After President Trump’s investiture influential figures within Netanyahu’s Government such as Ayelet Shaked, Naftali Bennett or Bezalel Smotrich have found the leeway to push for a normalisation and regularisation of the West Bank Settlements and Outposts. The Regularisation Law is a prominent example of this as it allows the annexation of the Palestinian privately owned territories in the West Bank turning the temporary character of the occupation into an overt permanent annexation of the West Bank impeding the viability of the Two-State Solution. This paper focuses on Israeli government attempts to pass this and similar bills which aim to regularise the legal situation of the Israelis living in the West Bank. This encompasses their right to own, cultivate and expand their land despite these same rights being denied to their Palestinian neighbours. With a particular focus on the Regularisation law, this essay aims to provide an understanding on how the settlement expansion, and its regularisation, impede the feasibility of a Palestinian State and, therefore, the prospects of a Two-State Solution.
To understand the relevance of the regularisation of settlements and outposts status, it is important to first touch upon the concept of geopolitics. The well-known French geographer Yves Lacoste defines geopolitics as “any power struggle of a given territory” meaning, thus, the physical features as well as the peoples living in that territory and “the forms of power they accept, those they rebel against for historical reasons in which they rightly or wrongly believe, their fears, and the representation they create of a more or less distant past and future” . This struggle over the territory has historically been the main obstacle in achieving a Peace Agreement between the two parties concerned. Israel has the tools, both economically and militarily, to be the force of power that exercises control over area C in the West Bank and, thus, the principal agent who will determine the physical features of the territory. On the basis that there is no nation without territory as Lacoste affirms, this paper places emphasis on the dangerous direction the settlement dynamics are heading in, with regards to achieving a Two-State solution.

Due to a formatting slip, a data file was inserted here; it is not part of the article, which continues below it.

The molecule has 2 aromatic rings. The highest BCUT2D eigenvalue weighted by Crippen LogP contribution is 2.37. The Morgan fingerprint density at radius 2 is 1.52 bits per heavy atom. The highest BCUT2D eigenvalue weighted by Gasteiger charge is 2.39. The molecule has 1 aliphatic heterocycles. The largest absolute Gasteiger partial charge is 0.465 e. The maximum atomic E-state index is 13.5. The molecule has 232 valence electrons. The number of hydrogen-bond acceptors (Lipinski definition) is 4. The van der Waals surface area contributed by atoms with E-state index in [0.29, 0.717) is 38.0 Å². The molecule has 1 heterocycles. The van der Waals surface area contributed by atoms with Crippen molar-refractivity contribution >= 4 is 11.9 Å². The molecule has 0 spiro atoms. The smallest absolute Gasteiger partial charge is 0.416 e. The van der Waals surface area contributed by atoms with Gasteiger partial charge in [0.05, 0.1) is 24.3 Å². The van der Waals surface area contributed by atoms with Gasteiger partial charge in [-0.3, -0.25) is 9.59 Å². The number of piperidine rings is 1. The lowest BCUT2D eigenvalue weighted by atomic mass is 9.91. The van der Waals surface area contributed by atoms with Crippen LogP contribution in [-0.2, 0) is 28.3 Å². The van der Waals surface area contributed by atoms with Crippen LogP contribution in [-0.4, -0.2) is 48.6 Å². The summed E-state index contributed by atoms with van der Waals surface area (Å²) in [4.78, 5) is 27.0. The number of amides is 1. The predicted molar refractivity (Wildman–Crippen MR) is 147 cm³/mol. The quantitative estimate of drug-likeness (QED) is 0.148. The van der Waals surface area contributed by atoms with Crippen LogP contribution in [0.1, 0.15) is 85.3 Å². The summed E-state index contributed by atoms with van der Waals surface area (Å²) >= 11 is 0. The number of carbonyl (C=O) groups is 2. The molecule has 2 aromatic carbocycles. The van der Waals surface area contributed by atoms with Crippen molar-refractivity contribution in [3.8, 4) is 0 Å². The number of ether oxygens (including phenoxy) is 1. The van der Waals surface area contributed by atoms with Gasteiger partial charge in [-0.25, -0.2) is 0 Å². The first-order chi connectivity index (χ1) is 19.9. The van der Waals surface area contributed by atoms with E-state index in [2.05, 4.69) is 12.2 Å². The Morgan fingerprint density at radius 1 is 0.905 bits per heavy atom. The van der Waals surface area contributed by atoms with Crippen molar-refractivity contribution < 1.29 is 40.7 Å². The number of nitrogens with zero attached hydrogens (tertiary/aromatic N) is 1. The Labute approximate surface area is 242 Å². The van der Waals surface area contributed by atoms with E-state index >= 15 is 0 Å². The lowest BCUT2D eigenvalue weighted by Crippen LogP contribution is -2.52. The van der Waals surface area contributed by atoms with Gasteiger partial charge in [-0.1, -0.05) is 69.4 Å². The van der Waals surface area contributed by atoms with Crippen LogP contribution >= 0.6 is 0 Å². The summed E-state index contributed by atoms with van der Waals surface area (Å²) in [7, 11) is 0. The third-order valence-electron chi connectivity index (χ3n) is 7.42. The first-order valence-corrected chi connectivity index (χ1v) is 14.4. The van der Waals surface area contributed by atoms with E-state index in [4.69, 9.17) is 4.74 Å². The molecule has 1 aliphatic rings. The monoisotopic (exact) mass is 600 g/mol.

In that spirit, power dynamics define geopolitics in a mutually reinforcing relationship, this being key to understand the spatial strategy and, thus, the Palestinian-Israeli conflict and in turn, any future configuration of the region.
Previous to the Trump Administration, there have been countless attempts to achieve a Peace Deal – the last one being The Quartet’s attempt to rekindle the talks before Obama left office in 2016. With regards to the settlements, the released report agreed on the necessity of the following conditions: halting settlement expansion, allowing Palestinian infrastructure development and transferring the control of Area C to Palestinian civil authorities. Moreover, the report warned of the adverse consequences of the Israeli designation of new “State Land” -where there are Palestinian privately own territories .
Former US Secretary of State John Kerry declared in 2014 that “Israel risks becoming an apartheid state if peace talks fail”. Although he regretted using the word ‘apartheid’, Kerry warned of the danger of a future institutionalisation of the ethnocratic character of Israel, if the States do not recognise each other and the settlement expansion continues. Although not overtly referred to as illegal since the days of Carter Administration, settlements have been categorised by the US as illegitimate. More recently in 2016, the US took this condemnation a step further and decided not to veto a UN resolution which described settlements as lacking legal validity. Additionally, the former US Ambassador to Israel, Dan Shapiro, questioned Israel’s long-term intentions and expressed his concern about the direction Israel settlement policy was taking .